Let’s get further philosophical and say this: as fans and consumers, we can’t allow ourselves to indulge outrage and ire at content creators simply because the story went in a different direction than we thought it should, or wanted it to.
We can be disappointed, frustrated, and/or lose interest, but it is completely unhealthy to turn vitriolic towards writers, directors, and actors. That way madness lies, as they say, because ultimately we are not in control of the intellectual properties we love.
An Alternative Approach to Fandom
Let me say it, as clearly as I can, like this: You are not the thing that you love, and you are not defined by the thing that you love. Furthermore, there is literally nothing preventing you from continuing to enjoy the pre-retconned or pre-terrible version of Star Wars, or whatever other intellectual property you enjoy.
I, for instance, am literally always somewhere in the middle of a rewatch of The Office. I dearly love the show, but I don’t spend a whole lot of time on seasons 8 or 9. Why not? Because the show just wasn’t as good without Michael Scott. Don’t get me wrong, the last few episodes are some of the show’s best, but basically everything in between Steve Carell’s exit and the last three episodes (except the Tallahassee storyline) is skippable.
So, what if the angry Star Wars fans did a similar thing with the stories that they love? What if they employed what I call a “head canon” – a canon that you subscribe to, regardless of what the massive corporation controlling your favorite IP says is canon? What if, instead of spewing vitriol at actors and directors, and endangering the future of Star Wars movies altogether, they simply said, “Meh, I didn’t like it. I’ll stick with the storylines in the books I love”?
Because here’s the thing about all artistic pursuits – there’s what a creator says, what they think it means, and what an audience thinks it means. And there’s a gap between each one of those things. So Star Wars (or, again, whatever intellectual property you’re thinking about) is the legal property of Disney and Lucasfilm, but it belongs to you and me just as much as any other art belongs to those who experience and consume it.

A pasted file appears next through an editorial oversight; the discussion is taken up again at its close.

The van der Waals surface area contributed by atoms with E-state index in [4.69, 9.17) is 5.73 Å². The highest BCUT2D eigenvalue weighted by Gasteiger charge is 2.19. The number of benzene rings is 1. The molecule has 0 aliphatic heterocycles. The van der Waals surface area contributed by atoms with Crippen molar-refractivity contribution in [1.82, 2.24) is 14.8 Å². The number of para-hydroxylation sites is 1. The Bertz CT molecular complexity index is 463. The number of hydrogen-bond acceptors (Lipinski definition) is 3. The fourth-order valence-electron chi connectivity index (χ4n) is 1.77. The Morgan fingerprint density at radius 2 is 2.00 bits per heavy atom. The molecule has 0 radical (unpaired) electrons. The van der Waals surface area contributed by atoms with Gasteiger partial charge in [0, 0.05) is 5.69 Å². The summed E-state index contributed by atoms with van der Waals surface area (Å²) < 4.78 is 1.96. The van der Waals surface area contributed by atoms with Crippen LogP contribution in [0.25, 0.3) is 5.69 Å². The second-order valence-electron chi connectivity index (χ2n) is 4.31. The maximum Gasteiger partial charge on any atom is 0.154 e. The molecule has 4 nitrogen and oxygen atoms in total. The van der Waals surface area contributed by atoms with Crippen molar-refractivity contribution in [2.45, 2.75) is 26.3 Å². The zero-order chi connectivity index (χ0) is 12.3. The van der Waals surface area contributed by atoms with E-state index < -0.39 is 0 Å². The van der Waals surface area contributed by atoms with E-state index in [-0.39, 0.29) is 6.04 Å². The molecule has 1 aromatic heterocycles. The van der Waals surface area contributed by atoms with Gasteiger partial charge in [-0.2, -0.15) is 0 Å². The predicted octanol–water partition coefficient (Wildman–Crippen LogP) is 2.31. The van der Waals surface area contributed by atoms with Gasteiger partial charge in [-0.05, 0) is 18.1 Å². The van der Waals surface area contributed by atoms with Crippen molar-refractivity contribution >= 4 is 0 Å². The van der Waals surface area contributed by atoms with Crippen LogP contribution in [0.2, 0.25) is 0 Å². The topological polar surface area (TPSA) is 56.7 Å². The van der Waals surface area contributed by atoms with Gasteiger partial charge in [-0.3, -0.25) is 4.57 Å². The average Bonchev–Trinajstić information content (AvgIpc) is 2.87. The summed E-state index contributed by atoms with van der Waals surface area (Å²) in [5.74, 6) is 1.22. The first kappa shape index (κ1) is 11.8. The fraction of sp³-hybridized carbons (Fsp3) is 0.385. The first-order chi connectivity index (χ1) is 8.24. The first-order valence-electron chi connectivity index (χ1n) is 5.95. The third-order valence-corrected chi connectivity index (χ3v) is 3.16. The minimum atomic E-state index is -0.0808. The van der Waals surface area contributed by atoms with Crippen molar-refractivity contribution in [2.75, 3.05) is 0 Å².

If your Luke Skywalker is the one from the books, then Disney and Lucasfilm can’t stop that from being the case. It’s not that there was a long and illustrious list of books, etc., that continue the Star Wars story; there still is a long list of books that do that. So what if they’re no longer “canon”? You can still read and enjoy them. They can be your Star Wars universe.
So if you find yourself in the position where a beloved IP, or some aspect of it, has been retconned into something different than what you love, employ a “head canon.” Just let what you love be what you love, and don’t stress about the differences. Be open to new movies/comics/books/ideas/etc., as they may end up being things that you love as much as the alternate storylines that are now only “official” in your head canon.
And for God’s sake, don’t be horrible to people on social media just because you didn’t like the story…